1

I have a question about what evidence there is for claims made by a company for a dog collar that treats certain things affecting your dog. I think on the Pet SE (for pet owners, breeders, caretakers, veterinarians and trainers) there would likely be many people interested in such a question and any evidence about its efficacy (maybe people more than here), but I'm not sure about anecdotes and the how skeptical the contributors will be about available information, stories heard from friends, or even recommendations made by vets on Youtube, etc. I suppose if it was a site solely for veterinarians (who by definition are physicians and practice medicine) I may be more assured in the answers given. (This is no impugnment/impugning/impugnation of the standards on that site or the non-veterinarians on that site).

Would such a question, when what I am looking for is actual evidence, be a more appropriate question here or at the Pet SE?

| |
  • Ask away. If there is a claim made by the manufacturer it should be verifiable. – K Dog Dec 4 '19 at 14:46
  • Just fyi, if it's embedded with medicine, it probably works (or at least does something). If it's embedded with crystals or magnets, it almost certainly doesn't have any effect on the pet other than looking snazzy and/or sticking to metal objects – Richard Dec 4 '19 at 23:52
  • @Richard Supposedly it works on "pheromones". It's also very expensive and it might be tapping into the "I don't have a clue if it works but nothing's too good for my dog" market or - for those less well off - the "I'll believe anything" market. Then again, it may be legit. It's funny it makes claims about "scientifically proven" and "research" but never mentions one paper. It also doesn't go anywhere beyond "pheromones" as its active component. – Zebrafish Dec 6 '19 at 0:47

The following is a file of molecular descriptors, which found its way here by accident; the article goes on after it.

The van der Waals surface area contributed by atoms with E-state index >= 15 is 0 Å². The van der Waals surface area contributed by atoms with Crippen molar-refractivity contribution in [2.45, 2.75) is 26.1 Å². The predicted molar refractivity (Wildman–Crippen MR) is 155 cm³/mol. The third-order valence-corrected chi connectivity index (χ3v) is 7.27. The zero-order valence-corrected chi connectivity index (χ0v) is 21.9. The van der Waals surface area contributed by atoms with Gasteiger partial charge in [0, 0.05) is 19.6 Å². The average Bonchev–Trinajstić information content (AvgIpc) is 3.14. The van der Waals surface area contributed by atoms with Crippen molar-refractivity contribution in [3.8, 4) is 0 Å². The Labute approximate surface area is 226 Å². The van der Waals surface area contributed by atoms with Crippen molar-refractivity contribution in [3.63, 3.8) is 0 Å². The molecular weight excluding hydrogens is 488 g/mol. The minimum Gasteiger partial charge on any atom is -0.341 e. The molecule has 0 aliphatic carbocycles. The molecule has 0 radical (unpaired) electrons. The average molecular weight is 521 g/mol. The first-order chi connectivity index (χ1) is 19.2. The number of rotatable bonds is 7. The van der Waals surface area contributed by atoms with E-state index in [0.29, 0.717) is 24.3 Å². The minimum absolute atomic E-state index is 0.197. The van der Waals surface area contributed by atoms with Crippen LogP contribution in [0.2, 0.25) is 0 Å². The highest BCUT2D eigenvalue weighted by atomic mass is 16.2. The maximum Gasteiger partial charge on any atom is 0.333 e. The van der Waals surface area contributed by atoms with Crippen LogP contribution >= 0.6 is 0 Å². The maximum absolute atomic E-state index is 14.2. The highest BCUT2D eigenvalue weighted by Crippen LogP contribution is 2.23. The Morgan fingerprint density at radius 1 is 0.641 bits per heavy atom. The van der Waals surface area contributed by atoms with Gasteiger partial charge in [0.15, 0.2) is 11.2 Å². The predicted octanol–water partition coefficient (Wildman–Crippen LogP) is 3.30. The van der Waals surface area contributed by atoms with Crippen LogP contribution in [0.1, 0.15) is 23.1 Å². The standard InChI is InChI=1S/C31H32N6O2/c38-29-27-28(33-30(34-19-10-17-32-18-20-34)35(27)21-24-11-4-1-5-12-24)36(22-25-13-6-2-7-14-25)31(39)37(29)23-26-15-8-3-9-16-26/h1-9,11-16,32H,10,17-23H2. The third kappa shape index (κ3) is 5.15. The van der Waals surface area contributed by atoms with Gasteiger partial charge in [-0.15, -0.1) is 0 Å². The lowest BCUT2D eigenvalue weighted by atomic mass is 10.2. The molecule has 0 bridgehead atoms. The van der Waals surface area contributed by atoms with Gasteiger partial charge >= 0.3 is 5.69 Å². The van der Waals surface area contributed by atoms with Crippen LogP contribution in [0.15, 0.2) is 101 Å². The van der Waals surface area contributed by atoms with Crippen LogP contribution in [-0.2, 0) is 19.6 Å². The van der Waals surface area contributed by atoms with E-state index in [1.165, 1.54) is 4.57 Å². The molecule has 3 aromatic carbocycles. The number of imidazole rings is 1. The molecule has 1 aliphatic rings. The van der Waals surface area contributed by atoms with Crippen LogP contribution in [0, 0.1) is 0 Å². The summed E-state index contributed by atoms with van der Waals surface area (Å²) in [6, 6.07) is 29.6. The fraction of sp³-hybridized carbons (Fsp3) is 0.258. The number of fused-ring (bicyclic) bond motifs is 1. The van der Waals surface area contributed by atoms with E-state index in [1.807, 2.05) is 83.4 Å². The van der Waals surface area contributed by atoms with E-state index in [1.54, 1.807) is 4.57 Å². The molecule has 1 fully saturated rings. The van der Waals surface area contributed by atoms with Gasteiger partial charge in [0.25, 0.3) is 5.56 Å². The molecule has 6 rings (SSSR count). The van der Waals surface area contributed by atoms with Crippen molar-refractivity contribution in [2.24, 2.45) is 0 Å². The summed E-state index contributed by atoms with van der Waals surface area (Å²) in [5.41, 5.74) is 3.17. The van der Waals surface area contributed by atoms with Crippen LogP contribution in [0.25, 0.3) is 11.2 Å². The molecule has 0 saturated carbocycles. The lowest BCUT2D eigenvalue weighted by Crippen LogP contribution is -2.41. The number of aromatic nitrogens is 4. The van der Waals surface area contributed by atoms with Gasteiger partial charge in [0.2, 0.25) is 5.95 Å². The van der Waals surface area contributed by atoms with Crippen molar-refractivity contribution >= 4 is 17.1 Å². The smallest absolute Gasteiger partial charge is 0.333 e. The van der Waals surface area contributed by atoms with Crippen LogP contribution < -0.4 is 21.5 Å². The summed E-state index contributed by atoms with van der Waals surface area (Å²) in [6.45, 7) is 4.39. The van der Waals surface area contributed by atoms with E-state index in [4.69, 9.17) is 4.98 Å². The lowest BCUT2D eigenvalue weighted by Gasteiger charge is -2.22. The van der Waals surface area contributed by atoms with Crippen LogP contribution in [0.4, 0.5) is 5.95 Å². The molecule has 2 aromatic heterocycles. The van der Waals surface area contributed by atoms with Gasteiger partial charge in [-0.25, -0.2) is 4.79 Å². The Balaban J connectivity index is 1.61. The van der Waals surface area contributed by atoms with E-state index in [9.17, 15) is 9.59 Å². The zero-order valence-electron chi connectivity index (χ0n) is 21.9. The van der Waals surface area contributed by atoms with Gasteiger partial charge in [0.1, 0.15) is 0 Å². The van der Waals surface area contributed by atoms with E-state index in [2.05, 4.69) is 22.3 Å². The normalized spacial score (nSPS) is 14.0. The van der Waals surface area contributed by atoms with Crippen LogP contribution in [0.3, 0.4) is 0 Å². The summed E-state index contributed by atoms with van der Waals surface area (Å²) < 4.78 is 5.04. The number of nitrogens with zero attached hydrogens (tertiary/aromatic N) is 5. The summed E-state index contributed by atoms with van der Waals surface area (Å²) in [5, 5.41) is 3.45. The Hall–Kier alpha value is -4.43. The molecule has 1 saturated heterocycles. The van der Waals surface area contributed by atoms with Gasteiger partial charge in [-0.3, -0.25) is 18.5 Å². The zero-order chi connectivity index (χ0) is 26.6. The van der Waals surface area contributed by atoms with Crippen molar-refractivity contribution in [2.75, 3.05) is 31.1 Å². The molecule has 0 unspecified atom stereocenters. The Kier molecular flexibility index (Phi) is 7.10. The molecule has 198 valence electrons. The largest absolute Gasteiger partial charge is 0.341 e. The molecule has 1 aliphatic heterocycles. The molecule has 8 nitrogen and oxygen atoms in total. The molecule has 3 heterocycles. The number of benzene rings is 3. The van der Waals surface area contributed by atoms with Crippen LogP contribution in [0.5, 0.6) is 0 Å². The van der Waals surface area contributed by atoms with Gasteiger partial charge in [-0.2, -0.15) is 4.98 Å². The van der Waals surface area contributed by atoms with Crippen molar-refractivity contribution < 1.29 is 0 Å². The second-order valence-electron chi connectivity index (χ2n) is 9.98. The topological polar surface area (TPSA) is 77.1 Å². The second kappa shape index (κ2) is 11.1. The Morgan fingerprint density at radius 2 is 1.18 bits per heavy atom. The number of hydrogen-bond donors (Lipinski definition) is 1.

2

It sounds like the question would be acceptable on both - but only some of the potential answers would be acceptable here. (Anecdotes would not be.)

(I wrote this as an answer so I could give you some tips about quoting a single specific claim, with references to show that people believed it, but then I noticed your rep and question history, and realised you've got this!)

| |
  • Thanks. I'm tempted to ask it there because 1) There are likely people there that also really want to know (maybe they use it); and 2) I'd be interested to know how many people believe it (if there's no good evidence). I actually support alternative medicine in some ways because of the placebo effect, but on a dog I'm pretty sure that doesn't work. – Zebrafish Dec 6 '19 at 0:53
  • 1
    The placebo effect is widely misunderstood, and may not be as advantageous as you think, but that's a question for another place. – Oddthinking Dec 6 '19 at 4:44

You must log in to answer this question.

Not the answer you're looking for? Browse other questions tagged .